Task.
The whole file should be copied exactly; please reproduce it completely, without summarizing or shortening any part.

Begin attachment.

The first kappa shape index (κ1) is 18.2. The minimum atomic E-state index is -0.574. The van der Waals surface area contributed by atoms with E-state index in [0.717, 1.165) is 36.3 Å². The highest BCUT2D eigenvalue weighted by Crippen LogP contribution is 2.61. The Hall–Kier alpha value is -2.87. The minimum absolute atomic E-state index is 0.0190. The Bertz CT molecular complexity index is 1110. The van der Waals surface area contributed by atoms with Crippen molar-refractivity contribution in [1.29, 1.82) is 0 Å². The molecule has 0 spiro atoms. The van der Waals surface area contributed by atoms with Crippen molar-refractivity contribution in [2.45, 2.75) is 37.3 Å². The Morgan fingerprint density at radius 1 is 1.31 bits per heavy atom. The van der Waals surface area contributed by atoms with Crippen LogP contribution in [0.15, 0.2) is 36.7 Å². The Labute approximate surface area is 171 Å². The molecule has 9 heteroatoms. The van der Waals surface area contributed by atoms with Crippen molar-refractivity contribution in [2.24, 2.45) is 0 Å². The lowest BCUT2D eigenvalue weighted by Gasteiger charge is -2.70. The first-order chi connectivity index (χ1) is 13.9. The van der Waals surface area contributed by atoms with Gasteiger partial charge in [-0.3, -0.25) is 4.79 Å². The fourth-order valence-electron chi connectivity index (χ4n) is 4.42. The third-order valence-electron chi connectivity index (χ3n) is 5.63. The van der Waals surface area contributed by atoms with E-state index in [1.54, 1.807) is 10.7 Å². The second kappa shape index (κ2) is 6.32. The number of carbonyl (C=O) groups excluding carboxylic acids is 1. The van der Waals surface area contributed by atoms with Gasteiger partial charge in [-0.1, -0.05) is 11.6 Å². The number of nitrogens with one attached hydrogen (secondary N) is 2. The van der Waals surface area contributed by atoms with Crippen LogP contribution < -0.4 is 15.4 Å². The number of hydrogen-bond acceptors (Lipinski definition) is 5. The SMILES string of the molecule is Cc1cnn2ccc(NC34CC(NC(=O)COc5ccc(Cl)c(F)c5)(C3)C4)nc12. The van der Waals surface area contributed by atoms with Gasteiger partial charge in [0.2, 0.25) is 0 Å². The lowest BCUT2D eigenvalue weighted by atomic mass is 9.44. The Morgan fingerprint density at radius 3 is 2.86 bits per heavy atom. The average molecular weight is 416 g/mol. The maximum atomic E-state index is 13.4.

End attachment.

The first kappa shape index (κ1) is 18.2. The minimum atomic E-state index is -0.574. The van der Waals surface area contributed by atoms with E-state index in [0.717, 1.165) is 36.3 Å². The highest BCUT2D eigenvalue weighted by Crippen LogP contribution is 2.61. The Hall–Kier alpha value is -2.87. The minimum absolute atomic E-state index is 0.0190. The Bertz CT molecular complexity index is 1110. The van der Waals surface area contributed by atoms with Crippen molar-refractivity contribution in [1.29, 1.82) is 0 Å². The molecule has 0 spiro atoms. The van der Waals surface area contributed by atoms with Crippen molar-refractivity contribution in [2.45, 2.75) is 37.3 Å². The Morgan fingerprint density at radius 1 is 1.31 bits per heavy atom. The van der Waals surface area contributed by atoms with Crippen LogP contribution in [0.15, 0.2) is 36.7 Å². The Labute approximate surface area is 171 Å². The molecule has 9 heteroatoms. The van der Waals surface area contributed by atoms with Crippen molar-refractivity contribution in [2.24, 2.45) is 0 Å². The lowest BCUT2D eigenvalue weighted by Gasteiger charge is -2.70. The first-order chi connectivity index (χ1) is 13.9. The van der Waals surface area contributed by atoms with Gasteiger partial charge in [-0.3, -0.25) is 4.79 Å². The fourth-order valence-electron chi connectivity index (χ4n) is 4.42. The third-order valence-electron chi connectivity index (χ3n) is 5.63. The van der Waals surface area contributed by atoms with E-state index in [1.54, 1.807) is 10.7 Å². The second kappa shape index (κ2) is 6.32. The number of carbonyl (C=O) groups excluding carboxylic acids is 1. The van der Waals surface area contributed by atoms with Gasteiger partial charge in [-0.1, -0.05) is 11.6 Å². The number of nitrogens with one attached hydrogen (secondary N) is 2. The van der Waals surface area contributed by atoms with Crippen LogP contribution < -0.4 is 15.4 Å². The number of hydrogen-bond acceptors (Lipinski definition) is 5. The SMILES string of the molecule is Cc1cnn2ccc(NC34CC(NC(=O)COc5ccc(Cl)c(F)c5)(C3)C4)nc12. The van der Waals surface area contributed by atoms with Gasteiger partial charge in [0.2, 0.25) is 0 Å². The lowest BCUT2D eigenvalue weighted by atomic mass is 9.44. The Morgan fingerprint density at radius 3 is 2.86 bits per heavy atom. The average molecular weight is 416 g/mol. The maximum atomic E-state index is 13.4.